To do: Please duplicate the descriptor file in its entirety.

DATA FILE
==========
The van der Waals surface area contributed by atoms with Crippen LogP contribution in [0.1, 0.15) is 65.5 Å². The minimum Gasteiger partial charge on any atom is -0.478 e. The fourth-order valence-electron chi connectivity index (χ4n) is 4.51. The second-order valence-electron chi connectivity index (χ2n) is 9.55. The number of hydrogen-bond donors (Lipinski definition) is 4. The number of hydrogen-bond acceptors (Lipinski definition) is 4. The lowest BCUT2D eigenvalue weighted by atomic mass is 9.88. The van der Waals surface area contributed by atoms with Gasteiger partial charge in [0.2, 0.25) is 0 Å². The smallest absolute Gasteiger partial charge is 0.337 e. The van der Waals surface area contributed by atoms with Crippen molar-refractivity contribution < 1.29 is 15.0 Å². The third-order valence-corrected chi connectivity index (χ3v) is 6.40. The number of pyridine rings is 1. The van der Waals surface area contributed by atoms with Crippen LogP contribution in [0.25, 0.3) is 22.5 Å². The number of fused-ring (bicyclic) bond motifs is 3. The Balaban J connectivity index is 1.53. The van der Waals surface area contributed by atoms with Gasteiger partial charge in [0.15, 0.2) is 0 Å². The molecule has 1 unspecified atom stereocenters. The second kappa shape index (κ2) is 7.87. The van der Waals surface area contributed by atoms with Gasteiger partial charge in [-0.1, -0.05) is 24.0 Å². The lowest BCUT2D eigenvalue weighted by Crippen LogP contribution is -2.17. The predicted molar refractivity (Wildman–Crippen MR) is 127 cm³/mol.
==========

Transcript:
The van der Waals surface area contributed by atoms with Crippen LogP contribution in [0.1, 0.15) is 65.5 Å². The minimum Gasteiger partial charge on any atom is -0.478 e. The fourth-order valence-electron chi connectivity index (χ4n) is 4.51. The second-order valence-electron chi connectivity index (χ2n) is 9.55. The number of hydrogen-bond donors (Lipinski definition) is 4. The number of hydrogen-bond acceptors (Lipinski definition) is 4. The lowest BCUT2D eigenvalue weighted by atomic mass is 9.88. The van der Waals surface area contributed by atoms with Gasteiger partial charge in [0.2, 0.25) is 0 Å². The smallest absolute Gasteiger partial charge is 0.337 e. The van der Waals surface area contributed by atoms with Crippen molar-refractivity contribution < 1.29 is 15.0 Å². The third-order valence-corrected chi connectivity index (χ3v) is 6.40. The number of pyridine rings is 1. The van der Waals surface area contributed by atoms with Crippen LogP contribution in [0.25, 0.3) is 22.5 Å². The number of fused-ring (bicyclic) bond motifs is 3. The Balaban J connectivity index is 1.53. The van der Waals surface area contributed by atoms with Gasteiger partial charge in [0.15, 0.2) is 0 Å². The molecule has 1 unspecified atom stereocenters. The second kappa shape index (κ2) is 7.87. The van der Waals surface area contributed by atoms with Gasteiger partial charge in [-0.1, -0.05) is 24.0 Å². The lowest BCUT2D eigenvalue weighted by Crippen LogP contribution is -2.17. The predicted molar refractivity (Wildman–Crippen MR) is 127 cm³/mol.